Friends, families and peers celebrated members of Emory University’s Class of 2023 on May 8 at the University’s 178th Commencement ceremony on the Quadrangle. The ceremony included graduates from the Emory College of Arts and Sciences, Emory School of Medicine, Nell Hodgson Woodruff School of Nursing, Candler School of Theology, Emory School of Law, Goizueta Business School, Laney Graduate School and the Rollins School of Public Health.
University President Gregory L. Fenves began the Commencement festivities by encouraging the graduates to reflect on the experiences, dreams and support systems that have contributed to their achievements.
“Today, that dream you had only a few years ago is now a reality, and you made that happen,” Fenves said. “You worked hard, you sacrificed, you challenged yourself and you realized your potential. And, so many of the people who encouraged you, who gave you strength, who leaned on you for advice, who believed in you no matter what are right here now.”
Fenves reminded the Class of 2023 to stay true to their unique journeys as they navigate their careers, confident that the graduates’ Emory education has prepared them to make their mark in their chosen field.
“Each one of you has a story, a path that is singular, and only you understood what it took to achieve your goal,” Fenves said. “I want you always to remember that you are capable of greatness, that your years at Emory have prepared you for a lifetime of learning, success, creativity, accomplishment and making an impact on a changing world.”
Commencement student speaker Nicole Felix-Tovar (23C) discussed the concept of a world in flux during her speech.
“You have all poured so much of yourself into making it here today, and I know that it has been anything but a smooth ride,” Felix-Tovar said. “Rather than experiencing our journeys alongside one another, the pandemic forced us to be apart for more than a year. We faced countless changes and transitions.”
Felix-Tovar stated that while the pandemic hindered a portion of graduates’ college experience, the strain of online classes and social separation pushed students to focus on their mental health. She added that, in her most stressful moments, her mother’s advice helped her adjust her goals of perfection for ones more attainable, a message she shared with her classmates.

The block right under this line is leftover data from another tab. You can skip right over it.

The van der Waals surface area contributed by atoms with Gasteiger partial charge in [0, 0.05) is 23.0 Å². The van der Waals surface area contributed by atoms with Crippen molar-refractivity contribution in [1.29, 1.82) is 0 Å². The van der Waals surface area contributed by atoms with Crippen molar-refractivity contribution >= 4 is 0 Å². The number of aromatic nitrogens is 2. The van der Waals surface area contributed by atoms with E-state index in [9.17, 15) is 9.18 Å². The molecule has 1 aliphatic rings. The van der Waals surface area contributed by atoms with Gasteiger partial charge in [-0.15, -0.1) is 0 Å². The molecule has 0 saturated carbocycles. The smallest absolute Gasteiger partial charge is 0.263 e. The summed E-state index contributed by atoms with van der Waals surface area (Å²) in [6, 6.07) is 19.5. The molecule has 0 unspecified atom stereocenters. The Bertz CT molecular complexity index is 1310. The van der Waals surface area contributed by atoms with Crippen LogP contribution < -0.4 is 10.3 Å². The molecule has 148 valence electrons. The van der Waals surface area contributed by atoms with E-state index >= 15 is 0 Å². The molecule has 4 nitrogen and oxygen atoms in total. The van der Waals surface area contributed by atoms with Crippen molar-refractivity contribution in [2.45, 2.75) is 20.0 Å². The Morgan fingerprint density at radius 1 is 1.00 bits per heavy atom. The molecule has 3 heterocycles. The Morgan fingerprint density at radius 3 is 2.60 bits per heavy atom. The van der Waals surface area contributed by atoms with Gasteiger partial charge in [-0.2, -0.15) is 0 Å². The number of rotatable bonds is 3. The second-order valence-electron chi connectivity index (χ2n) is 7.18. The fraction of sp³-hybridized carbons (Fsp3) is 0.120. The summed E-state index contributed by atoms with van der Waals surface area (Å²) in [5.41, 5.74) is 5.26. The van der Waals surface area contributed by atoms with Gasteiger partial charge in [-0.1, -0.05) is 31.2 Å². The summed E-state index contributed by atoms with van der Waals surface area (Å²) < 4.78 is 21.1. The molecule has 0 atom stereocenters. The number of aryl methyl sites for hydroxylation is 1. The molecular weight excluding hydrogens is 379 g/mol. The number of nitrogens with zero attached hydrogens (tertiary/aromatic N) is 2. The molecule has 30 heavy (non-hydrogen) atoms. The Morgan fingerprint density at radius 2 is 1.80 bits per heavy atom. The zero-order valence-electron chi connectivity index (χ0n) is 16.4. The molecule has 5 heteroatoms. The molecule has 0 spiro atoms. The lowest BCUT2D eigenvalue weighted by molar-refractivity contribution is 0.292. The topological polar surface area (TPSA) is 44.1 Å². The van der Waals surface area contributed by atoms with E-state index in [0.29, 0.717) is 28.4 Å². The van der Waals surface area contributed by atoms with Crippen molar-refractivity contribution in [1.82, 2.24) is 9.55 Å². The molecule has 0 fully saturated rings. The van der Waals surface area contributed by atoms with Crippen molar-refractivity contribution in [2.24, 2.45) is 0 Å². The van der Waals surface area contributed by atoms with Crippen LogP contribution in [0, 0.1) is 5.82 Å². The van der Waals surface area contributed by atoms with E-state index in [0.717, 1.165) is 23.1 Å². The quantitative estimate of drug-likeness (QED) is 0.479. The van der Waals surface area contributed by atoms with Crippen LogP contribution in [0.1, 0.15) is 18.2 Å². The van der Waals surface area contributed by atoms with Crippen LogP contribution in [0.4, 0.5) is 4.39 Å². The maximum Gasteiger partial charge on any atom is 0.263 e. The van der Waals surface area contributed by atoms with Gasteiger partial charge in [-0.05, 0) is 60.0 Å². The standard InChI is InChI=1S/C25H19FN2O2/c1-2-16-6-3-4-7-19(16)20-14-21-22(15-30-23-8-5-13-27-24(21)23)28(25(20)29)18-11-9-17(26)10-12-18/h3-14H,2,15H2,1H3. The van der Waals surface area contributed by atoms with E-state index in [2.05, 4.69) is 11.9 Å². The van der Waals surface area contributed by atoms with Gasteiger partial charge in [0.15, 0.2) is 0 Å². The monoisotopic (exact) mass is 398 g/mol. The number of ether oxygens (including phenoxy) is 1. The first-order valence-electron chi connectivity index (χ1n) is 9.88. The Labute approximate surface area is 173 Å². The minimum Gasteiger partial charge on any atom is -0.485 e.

“On your journey to accomplish your big goals and dreams, you’re allowed to fall down,” Felix-Tovar said. “You’re allowed to make mistakes, change your mind and just be who you are. You don’t have to be perfect to be loved, valued and appreciated..”
Members of the Emory community also received awards that recognized their service to the University during Commencement. Associate Professor of Family and Preventive Medicine and Pediatrics Ira Schwartz was nominated by the deans to receive the Exemplary Teacher of the Year Award, which “celebrates the accomplishments and life changing impact of a member of the Emory University faculty,” according to Fenves. Emory University Swimming and Diving Head Coach Jon Howell, who has brought 15 NCAA national championships to Emory since 2005, received the Thomas Jefferson Award for his “significant service to the university through personal activities, influence and leadership,” according to the Commencement ceremony program.
Sandra Bourdon (23C) and Elsa Mekonnen (22N) received the Marion Luther Brittain Awards, which are distributed to one undergraduate and one graduate student each year for outstanding contributions to the University.
James Cox Kennedy, the chairman emeritus of Cox Enterprises and chairman of the James M. Cox Foundation, and Sarah Kenan Kennedy, who serves on the Executive Advisory Council of the Emory Brain Health Center, received honorary Doctor of Humane Letters degrees for their philanthropy and advocacy in the healthcare industry.
Activist and author Anthony Ray Hinton, the Commencement speaker, received the same honor before delivering the keynote speech.
Hinton, who spent 28 years on death row in Alabama for a crime he did not commit, told the Class of 2023 that he had to pull his greatest qualities from within him to overcome the “curve” life threw at him when he entered prison and encouraged the graduates to do the same when they inevitably face obstacles.
“I challenge you to bring what is already inside of you,” Hinton said. “And what is in you is compassion. What is in you is understanding. What is in you is forgiveness. What is in you is love.”
Stressing that the choice to forgive those who wronged him gave him personal peace, Hinton told the graduates that people “get up with a choice” about who they will be every day. According to Hinton, part of that choice should include building relationships with those who matter, as having — and being — part of a strong support system alleviates even the heaviest burdens.
“I challenge you to take someone and become a friend to them,” Hinton said. “You don’t have to know them. I challenge you to realize that no matter where you’re at, no matter where you are, you should be able to call on someone and lean on them.”
Claire Fenton (she/her) (24C) is a Pittsburgh native majoring in quantitive sciences and linguistics. Outside of the Wheel, she is the treasurer of Emory Data Science Club and Girls Who Code. When she’s not training for half marathons, you can find her watching the Penguins dominate the Philadelphia Flyers and reading Agatha Christie novels.